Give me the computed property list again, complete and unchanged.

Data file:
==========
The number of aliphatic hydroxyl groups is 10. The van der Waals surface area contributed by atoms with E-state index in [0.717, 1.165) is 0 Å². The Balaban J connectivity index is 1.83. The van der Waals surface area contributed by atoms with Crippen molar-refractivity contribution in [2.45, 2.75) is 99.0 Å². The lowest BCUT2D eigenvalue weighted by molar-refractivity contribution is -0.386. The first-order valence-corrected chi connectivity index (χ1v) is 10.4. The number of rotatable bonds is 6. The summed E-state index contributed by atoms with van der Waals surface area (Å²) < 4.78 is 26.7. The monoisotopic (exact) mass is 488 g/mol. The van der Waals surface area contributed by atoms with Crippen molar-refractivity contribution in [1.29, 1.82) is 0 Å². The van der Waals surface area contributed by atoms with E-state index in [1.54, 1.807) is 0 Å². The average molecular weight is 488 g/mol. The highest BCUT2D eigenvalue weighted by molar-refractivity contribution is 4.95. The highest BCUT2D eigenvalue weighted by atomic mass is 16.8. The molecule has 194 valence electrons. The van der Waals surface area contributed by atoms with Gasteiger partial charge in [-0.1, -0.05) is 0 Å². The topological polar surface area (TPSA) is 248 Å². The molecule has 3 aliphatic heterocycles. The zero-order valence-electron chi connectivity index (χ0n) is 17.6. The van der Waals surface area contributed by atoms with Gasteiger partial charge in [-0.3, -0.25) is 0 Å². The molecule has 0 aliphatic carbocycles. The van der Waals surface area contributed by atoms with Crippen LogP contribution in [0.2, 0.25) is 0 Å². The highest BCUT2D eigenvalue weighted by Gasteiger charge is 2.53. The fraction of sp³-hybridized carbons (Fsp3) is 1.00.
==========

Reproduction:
The number of aliphatic hydroxyl groups is 10. The van der Waals surface area contributed by atoms with E-state index in [0.717, 1.165) is 0 Å². The Balaban J connectivity index is 1.83. The van der Waals surface area contributed by atoms with Crippen molar-refractivity contribution in [2.45, 2.75) is 99.0 Å². The lowest BCUT2D eigenvalue weighted by molar-refractivity contribution is -0.386. The first-order valence-corrected chi connectivity index (χ1v) is 10.4. The number of rotatable bonds is 6. The summed E-state index contributed by atoms with van der Waals surface area (Å²) < 4.78 is 26.7. The monoisotopic (exact) mass is 488 g/mol. The van der Waals surface area contributed by atoms with Crippen molar-refractivity contribution in [1.29, 1.82) is 0 Å². The van der Waals surface area contributed by atoms with E-state index in [1.54, 1.807) is 0 Å². The average molecular weight is 488 g/mol. The highest BCUT2D eigenvalue weighted by molar-refractivity contribution is 4.95. The highest BCUT2D eigenvalue weighted by atomic mass is 16.8. The molecule has 194 valence electrons. The van der Waals surface area contributed by atoms with Gasteiger partial charge in [-0.1, -0.05) is 0 Å². The topological polar surface area (TPSA) is 248 Å². The molecule has 3 aliphatic heterocycles. The zero-order valence-electron chi connectivity index (χ0n) is 17.6. The van der Waals surface area contributed by atoms with Gasteiger partial charge in [-0.3, -0.25) is 0 Å². The molecule has 0 aliphatic carbocycles. The van der Waals surface area contributed by atoms with Crippen LogP contribution in [0.2, 0.25) is 0 Å². The highest BCUT2D eigenvalue weighted by Gasteiger charge is 2.53. The fraction of sp³-hybridized carbons (Fsp3) is 1.00.